Do you have a family vacation planned this summer? As a parent, you want to create fun-filled memories for your family. And you desperately want that much-deserved break. However, vacations for families impacted by ADHD can be frustrating and difficult, to say the least.
We’ve all been there. That vacation you were looking forward to sharing with your kids quickly turned to a series of emotional outbursts and misbehaviors. But why?
Why Are Vacations So Difficult?
Vacations can take a toll on our kiddos with ADHD. Take a moment to think about your most recent family trip. Focus on the day in day out functions of the trip. What you’ll find is a week filled with the very things our kids find challenging. A week of all the things that make ADHD symptoms worse.
- Transitions: Vacations transition us from a place of comfort and routine (home) to a new and unfamiliar environment (your vacation destination). While that may be exciting for some, it can be quite un-nerving for those with ADHD. Vacations are also filled with multiple transitions during the day. Sightseeing and varying activities require transition after transition.
- Lack of Sleep: Let’s face it, most of us need a vacation when we get home to recover from vacation. We tend to be one the go, stay up later than usual and get up early to fit in everything we want to do and see. While most can adjust to this type of schedule, lack of sleep can leave the ADDer unable to control his/her emotions and a lack of sleep make ADHD symptoms worse.
- Flexibility & Patience: Even though vacations are wonderful, they usually require a “go with the flow” attitude, flexibility to do some activities others may want to do and patience to deal with everyone and everything…(you know I’m right)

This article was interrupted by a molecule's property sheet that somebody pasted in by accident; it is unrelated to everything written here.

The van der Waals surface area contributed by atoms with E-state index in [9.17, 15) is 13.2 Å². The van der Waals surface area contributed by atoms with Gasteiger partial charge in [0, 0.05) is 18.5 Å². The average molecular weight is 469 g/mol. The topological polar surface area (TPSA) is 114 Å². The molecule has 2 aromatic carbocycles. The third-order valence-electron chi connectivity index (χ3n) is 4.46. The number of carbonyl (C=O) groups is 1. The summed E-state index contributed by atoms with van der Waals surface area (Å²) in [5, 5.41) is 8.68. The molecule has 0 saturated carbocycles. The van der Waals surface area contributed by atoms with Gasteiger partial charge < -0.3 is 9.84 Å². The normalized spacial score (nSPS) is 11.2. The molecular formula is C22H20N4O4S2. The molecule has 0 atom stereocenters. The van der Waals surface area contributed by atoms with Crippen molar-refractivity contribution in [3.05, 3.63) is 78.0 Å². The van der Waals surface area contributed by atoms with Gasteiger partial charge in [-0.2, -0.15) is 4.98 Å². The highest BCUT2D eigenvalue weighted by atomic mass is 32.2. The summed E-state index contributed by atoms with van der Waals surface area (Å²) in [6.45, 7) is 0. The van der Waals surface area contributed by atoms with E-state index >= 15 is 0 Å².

So What Can You Do to Make Vacations More Enjoyable?
Plan Ahead: Decide what activities you want to enjoy or sites you want to visit. Decide ahead of time, even if it’s the night before, what the next day’s agenda will be. This will provide some structure to your vacation and make your ADDer feel more at ease.
Prep Your Child Before Vacation: I recommend talking with your ADDer in the weeks leading up to your vacation. Talk about what you will be doing and where you will be going. Discuss expectations you may have for behavior while on the trip. And of course, get your child’s input on something he/she would like to do as well.
Prep Your Child Each Night/Morning During Vacation: Each night, sit down with your child and praise them for something from that day. Even if it was a difficult one, acknowledge that, and find something to praise your child for. Share the schedule for the next day. It doesn’t need to be an hour by hour break down, just simply tell him what you will be doing for the day and in what order. Remind him/her of any behavior expectations. The next morning, give a quick refresher of the day’s activities. If you know something, in particular, will be challenging that day for your child, let him/her know you understand and that you’ll be there.
Keep your Morning & Night Time Routines the Same: Even if you will be getting up and going to bed later, try and keep your routine, the order in which you get ready, the same. This will help your child feel more comfortable and also provide structure.
With a little planning and lots of patience and understanding, you can have a more enjoyable vacation experience with your ADDer. What tips do you have for surviving vacations with your ADHD child?